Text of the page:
Criteria for Evaluating a Book of Nonfiction With examples from the field of environmentalism Reading for pleasure is one thing, but reading for a purpose is quite another. Over the years I’ve found it useful to be able to quickly evaluate a book for its potential usefulness.

Common Criteria Quick Reference Card - PDF version has direct links to standards & guides - For Common Criteria (CC) edition R5 (). Designed and edited by Axel Rennoch and Jan de Meer. APE References [1] Common Criteria for Information Technology Security Evaluation, part 1: Introduction and general model ()File Size: 2MB.

The Common Criteria (C C) security framework. establishes a methodology to apply security standards to an IT system or product. and establishes the understanding of how specific Protection Profiles (PP) fit into the.

overall CC process. criteria for assessing the risk of a medical device are: the func-tion of the device (92 percent), the severity of adverse events (88 percent) and the frequency of use (77 percent).

The dif-ferent criteria and the percentage of risk assessment tools in which the different criteria are applied can be seen in. Common Criteria for Information Technology Security Evaluation.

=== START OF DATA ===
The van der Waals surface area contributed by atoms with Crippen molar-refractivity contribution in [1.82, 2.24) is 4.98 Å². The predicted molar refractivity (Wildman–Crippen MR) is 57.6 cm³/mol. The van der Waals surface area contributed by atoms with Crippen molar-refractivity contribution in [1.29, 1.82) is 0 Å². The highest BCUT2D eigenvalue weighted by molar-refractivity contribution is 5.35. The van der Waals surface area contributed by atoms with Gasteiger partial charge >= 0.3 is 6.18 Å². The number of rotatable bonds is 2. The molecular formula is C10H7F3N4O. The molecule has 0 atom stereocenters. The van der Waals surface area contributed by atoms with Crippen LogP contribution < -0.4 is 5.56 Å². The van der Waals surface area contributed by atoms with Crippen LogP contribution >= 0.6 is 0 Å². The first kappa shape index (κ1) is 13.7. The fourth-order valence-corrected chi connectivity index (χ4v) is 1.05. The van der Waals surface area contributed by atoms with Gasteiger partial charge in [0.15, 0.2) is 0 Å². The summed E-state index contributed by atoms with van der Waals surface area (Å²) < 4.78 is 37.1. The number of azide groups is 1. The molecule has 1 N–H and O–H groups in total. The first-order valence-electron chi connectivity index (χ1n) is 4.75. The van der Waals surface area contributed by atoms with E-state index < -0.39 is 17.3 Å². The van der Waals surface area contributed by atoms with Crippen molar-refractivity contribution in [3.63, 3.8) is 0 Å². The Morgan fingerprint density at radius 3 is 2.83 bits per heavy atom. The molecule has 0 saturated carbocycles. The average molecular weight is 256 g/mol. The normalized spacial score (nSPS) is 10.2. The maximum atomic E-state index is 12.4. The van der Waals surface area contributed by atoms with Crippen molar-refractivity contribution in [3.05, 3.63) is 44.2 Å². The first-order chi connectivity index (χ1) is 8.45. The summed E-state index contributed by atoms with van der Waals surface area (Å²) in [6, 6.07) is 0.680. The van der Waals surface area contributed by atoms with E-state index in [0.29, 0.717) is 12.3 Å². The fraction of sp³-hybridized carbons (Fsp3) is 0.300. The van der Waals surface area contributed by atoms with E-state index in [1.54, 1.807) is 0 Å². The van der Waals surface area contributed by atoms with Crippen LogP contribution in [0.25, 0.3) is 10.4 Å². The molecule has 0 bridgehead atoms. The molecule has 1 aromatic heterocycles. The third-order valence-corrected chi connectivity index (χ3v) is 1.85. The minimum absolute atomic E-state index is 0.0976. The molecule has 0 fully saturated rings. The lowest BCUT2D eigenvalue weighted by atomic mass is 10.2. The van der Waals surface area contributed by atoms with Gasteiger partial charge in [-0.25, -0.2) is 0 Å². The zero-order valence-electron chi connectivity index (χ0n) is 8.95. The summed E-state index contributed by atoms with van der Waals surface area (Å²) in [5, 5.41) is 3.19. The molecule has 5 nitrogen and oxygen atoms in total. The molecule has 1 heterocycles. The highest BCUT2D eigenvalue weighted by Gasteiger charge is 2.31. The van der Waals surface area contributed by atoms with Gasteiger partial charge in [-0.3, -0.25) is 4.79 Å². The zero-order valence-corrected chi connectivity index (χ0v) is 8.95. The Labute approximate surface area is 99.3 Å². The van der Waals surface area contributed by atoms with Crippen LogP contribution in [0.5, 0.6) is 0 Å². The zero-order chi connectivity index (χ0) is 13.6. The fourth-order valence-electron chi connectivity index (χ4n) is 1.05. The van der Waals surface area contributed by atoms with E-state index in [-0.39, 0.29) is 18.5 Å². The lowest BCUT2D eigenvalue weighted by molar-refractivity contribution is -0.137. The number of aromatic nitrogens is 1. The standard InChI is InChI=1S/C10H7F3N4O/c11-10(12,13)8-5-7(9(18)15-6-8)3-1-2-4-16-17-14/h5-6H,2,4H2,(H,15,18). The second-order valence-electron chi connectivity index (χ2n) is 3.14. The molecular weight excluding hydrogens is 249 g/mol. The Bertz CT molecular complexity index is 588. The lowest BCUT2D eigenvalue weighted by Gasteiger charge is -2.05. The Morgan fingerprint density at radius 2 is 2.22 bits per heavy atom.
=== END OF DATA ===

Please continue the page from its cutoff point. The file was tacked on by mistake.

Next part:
The Common Criteria for Information Technology Security Evaluation (Common Criteria) is an international technical standard that allows for security evaluations of computer products and technology. By providing an independent evaluation of a product's ability to meet specific security requirements, Common Criteria certification.

The Common Criteria is the second major international information security criteria effort, following ITSEC. The Common Criteria uses ITSEC terms such as Target of Evaluation and Security Target. The Common Criteria was developed with the intent to evaluate commercially available as well as government-designed and built IA and IA-enabled IT.

Common Criteria is an internationally recognized set of guidelines for the security of information technology products. This video explains why Common Criteria certification is .Common Criteria Course (two days) published on Octo Brief introduction.

Common Criteria (ISO ) is the most widely used IT standard for evaluating and certifying products such as smart cards and other devices that implement security functionality.The Common Criteria, referred to as “the standard for information security,” represent the culmination of a year saga involving multiple organizations from around the world.

The major events are discussed below and summarized in Exhibit 1. A common misperception is that computer and network security began with the : Debra S.

Herrmann.